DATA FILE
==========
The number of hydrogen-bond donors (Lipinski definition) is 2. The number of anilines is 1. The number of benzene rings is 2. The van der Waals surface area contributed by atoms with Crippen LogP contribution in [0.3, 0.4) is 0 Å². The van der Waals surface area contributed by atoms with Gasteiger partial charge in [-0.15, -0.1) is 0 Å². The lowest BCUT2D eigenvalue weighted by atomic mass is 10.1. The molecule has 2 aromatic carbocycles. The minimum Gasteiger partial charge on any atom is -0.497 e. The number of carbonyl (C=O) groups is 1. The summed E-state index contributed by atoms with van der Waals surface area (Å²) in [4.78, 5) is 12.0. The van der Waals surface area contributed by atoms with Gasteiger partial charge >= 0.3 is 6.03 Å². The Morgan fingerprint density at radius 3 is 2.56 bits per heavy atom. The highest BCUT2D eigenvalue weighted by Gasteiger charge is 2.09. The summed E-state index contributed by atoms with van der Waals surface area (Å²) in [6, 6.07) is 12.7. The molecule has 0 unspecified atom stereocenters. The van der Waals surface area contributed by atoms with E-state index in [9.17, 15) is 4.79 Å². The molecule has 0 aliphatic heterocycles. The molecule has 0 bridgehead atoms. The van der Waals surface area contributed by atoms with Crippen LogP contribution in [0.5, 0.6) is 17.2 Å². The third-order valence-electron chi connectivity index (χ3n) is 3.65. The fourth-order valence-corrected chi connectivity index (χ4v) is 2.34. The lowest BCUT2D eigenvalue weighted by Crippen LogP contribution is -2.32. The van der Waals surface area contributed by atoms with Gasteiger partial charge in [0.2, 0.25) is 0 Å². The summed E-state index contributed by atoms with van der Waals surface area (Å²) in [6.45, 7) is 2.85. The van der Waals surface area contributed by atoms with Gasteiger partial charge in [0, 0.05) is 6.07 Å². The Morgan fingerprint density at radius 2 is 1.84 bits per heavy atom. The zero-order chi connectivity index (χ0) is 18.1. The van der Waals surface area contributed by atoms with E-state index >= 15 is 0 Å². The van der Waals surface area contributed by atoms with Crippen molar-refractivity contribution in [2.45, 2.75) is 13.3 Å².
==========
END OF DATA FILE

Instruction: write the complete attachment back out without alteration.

The number of hydrogen-bond donors (Lipinski definition) is 2. The number of anilines is 1. The number of benzene rings is 2. The van der Waals surface area contributed by atoms with Crippen LogP contribution in [0.3, 0.4) is 0 Å². The van der Waals surface area contributed by atoms with Gasteiger partial charge in [-0.15, -0.1) is 0 Å². The lowest BCUT2D eigenvalue weighted by atomic mass is 10.1. The molecule has 2 aromatic carbocycles. The minimum Gasteiger partial charge on any atom is -0.497 e. The number of carbonyl (C=O) groups is 1. The summed E-state index contributed by atoms with van der Waals surface area (Å²) in [4.78, 5) is 12.0. The van der Waals surface area contributed by atoms with Gasteiger partial charge >= 0.3 is 6.03 Å². The Morgan fingerprint density at radius 3 is 2.56 bits per heavy atom. The highest BCUT2D eigenvalue weighted by Gasteiger charge is 2.09. The summed E-state index contributed by atoms with van der Waals surface area (Å²) in [6, 6.07) is 12.7. The molecule has 0 unspecified atom stereocenters. The van der Waals surface area contributed by atoms with E-state index in [9.17, 15) is 4.79 Å². The molecule has 0 aliphatic heterocycles. The molecule has 0 bridgehead atoms. The van der Waals surface area contributed by atoms with Crippen LogP contribution in [0.5, 0.6) is 17.2 Å². The third-order valence-electron chi connectivity index (χ3n) is 3.65. The fourth-order valence-corrected chi connectivity index (χ4v) is 2.34. The lowest BCUT2D eigenvalue weighted by Crippen LogP contribution is -2.32. The van der Waals surface area contributed by atoms with Gasteiger partial charge in [0.2, 0.25) is 0 Å². The summed E-state index contributed by atoms with van der Waals surface area (Å²) in [6.45, 7) is 2.85. The van der Waals surface area contributed by atoms with Gasteiger partial charge in [0, 0.05) is 6.07 Å². The Morgan fingerprint density at radius 2 is 1.84 bits per heavy atom. The zero-order chi connectivity index (χ0) is 18.1. The van der Waals surface area contributed by atoms with E-state index >= 15 is 0 Å². The van der Waals surface area contributed by atoms with Crippen molar-refractivity contribution in [2.45, 2.75) is 13.3 Å².